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-   -   Installing stuff (

Muckerz1 05-02-2006 04:05 AM

Installing stuff
Hey guys...

Sorry to ask such a menial question, but how do i install things in Linux?
I'm using SuSE 10.0

I am trying to find and install some video codecs to play MPEG videos, is my videos wont play.

Any help's appriciated!


Agrouf 05-02-2006 04:12 AM

There is an application called Yast for Suze. I don't know how it works, but look for it in the menus and try to figure out how it works.

binary1011100 05-02-2006 04:34 AM

This should help u lol
Hi, there one of the distro's i use is SUSE 10 you can install packages in a few ways you can get RPM's all you have to do is click these and install them with YAST, this is a very basic and easy way to install packages when you click the RPM there will be two choice "Use directory as Source with YAST" or "install with YAST" (off memory don't quote me) but that should work.

Also you can use install scripts that are executable in the linux teminal i.e install-sh or (somethin' like that)

As well as this you can also compile apps from the source code in the linux terminal there are usually 'readme's' with the source that instruct you on how to compile and install it a lot of them generally go something like this

(As root in the directory of the app {cd /home/binary/app/src}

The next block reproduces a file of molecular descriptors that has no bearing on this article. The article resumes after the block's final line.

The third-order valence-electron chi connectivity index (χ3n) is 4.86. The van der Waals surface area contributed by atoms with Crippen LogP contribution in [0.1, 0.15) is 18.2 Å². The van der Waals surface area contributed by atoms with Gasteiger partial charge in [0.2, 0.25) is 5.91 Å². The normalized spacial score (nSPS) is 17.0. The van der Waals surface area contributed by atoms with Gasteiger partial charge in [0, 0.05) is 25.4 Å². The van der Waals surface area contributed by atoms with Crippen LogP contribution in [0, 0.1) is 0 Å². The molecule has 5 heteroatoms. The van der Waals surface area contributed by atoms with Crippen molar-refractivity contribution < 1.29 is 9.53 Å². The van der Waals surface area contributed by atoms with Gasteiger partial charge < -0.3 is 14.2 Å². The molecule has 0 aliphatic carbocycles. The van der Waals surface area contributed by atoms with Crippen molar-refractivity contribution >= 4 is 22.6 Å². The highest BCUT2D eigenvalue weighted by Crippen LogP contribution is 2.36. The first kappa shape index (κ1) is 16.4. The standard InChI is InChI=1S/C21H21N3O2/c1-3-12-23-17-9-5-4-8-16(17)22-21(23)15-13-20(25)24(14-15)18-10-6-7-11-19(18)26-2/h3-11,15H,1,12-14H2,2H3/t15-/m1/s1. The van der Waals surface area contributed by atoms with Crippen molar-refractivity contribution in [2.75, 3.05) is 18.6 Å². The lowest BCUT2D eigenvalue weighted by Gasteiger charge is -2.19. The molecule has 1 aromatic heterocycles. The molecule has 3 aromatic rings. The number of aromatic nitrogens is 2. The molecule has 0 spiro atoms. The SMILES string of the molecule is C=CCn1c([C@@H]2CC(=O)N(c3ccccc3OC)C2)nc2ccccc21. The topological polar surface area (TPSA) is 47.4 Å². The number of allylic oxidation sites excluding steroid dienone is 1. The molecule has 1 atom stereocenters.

Hope this helps :study:

Amuro-Ray2020 05-02-2006 04:50 AM

If you're just getting started, I recommend using Yum. It's simple, it's easy, it resolves dependencies for you and makes installation easy for most applications. There are plenty of tutorials out there for it, and plenty of repositories. Heck, you can even upgrade your kernel in the most simple way using Yum, and it'll even leave your old kernel intact.

In some cases though, compiling from source code is absolutely necessary. Make sure you have all dependencies that the program will require, to save headaches. Usually source code will come with installation instructions. Might want to read those first ;)

And yes, there are RPMs, but once again, you have to worry about dependencies. Otherwise you'll get all sorts of weird errors. If yum doesn't work, use RPM. If RPM doesn't work, use source. Work your way down from easiest to hardest, and you'll be fine most of the time :)

jschiwal 05-02-2006 04:54 AM

You can go to the mplayer homepage. They have a package of win32 codecs.
Also, the website has SuSE packages that allow you to play DVDs. These packages contain .pm.rpm in the name.

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